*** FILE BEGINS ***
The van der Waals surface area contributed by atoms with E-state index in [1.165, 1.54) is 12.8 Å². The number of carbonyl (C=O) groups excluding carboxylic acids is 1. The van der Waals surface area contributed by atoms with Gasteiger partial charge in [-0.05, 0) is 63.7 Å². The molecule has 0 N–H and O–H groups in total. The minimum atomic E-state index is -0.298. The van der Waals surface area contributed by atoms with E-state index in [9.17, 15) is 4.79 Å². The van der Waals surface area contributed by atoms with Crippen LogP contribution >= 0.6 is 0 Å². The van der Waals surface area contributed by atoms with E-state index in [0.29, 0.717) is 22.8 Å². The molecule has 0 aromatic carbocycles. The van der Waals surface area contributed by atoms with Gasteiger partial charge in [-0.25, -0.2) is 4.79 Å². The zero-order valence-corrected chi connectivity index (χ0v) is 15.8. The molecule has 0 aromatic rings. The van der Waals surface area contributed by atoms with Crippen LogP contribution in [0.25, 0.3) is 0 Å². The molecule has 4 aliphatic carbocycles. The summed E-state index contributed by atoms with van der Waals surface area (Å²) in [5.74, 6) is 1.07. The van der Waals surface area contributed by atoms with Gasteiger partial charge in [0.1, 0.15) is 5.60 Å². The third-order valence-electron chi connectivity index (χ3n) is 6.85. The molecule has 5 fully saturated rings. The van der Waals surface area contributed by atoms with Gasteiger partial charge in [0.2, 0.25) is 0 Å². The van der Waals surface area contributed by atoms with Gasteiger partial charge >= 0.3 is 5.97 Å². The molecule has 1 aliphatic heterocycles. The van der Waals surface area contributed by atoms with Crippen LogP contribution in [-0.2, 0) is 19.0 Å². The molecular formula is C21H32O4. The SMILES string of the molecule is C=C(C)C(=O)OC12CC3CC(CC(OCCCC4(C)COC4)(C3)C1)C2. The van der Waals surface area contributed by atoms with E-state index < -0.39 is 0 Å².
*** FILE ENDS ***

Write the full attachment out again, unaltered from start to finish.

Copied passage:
The van der Waals surface area contributed by atoms with E-state index in [1.165, 1.54) is 12.8 Å². The number of carbonyl (C=O) groups excluding carboxylic acids is 1. The van der Waals surface area contributed by atoms with Gasteiger partial charge in [-0.05, 0) is 63.7 Å². The molecule has 0 N–H and O–H groups in total. The minimum atomic E-state index is -0.298. The van der Waals surface area contributed by atoms with E-state index in [9.17, 15) is 4.79 Å². The van der Waals surface area contributed by atoms with Crippen LogP contribution >= 0.6 is 0 Å². The van der Waals surface area contributed by atoms with E-state index in [0.29, 0.717) is 22.8 Å². The molecule has 0 aromatic carbocycles. The van der Waals surface area contributed by atoms with Gasteiger partial charge in [-0.25, -0.2) is 4.79 Å². The zero-order valence-corrected chi connectivity index (χ0v) is 15.8. The molecule has 0 aromatic rings. The van der Waals surface area contributed by atoms with Crippen LogP contribution in [0.25, 0.3) is 0 Å². The molecule has 4 aliphatic carbocycles. The summed E-state index contributed by atoms with van der Waals surface area (Å²) in [5.74, 6) is 1.07. The van der Waals surface area contributed by atoms with Gasteiger partial charge in [0.1, 0.15) is 5.60 Å². The third-order valence-electron chi connectivity index (χ3n) is 6.85. The molecule has 5 fully saturated rings. The van der Waals surface area contributed by atoms with Gasteiger partial charge in [0.2, 0.25) is 0 Å². The van der Waals surface area contributed by atoms with Gasteiger partial charge >= 0.3 is 5.97 Å². The molecule has 1 aliphatic heterocycles. The van der Waals surface area contributed by atoms with Crippen LogP contribution in [-0.2, 0) is 19.0 Å². The molecular formula is C21H32O4. The SMILES string of the molecule is C=C(C)C(=O)OC12CC3CC(CC(OCCCC4(C)COC4)(C3)C1)C2. The van der Waals surface area contributed by atoms with E-state index < -0.39 is 0 Å².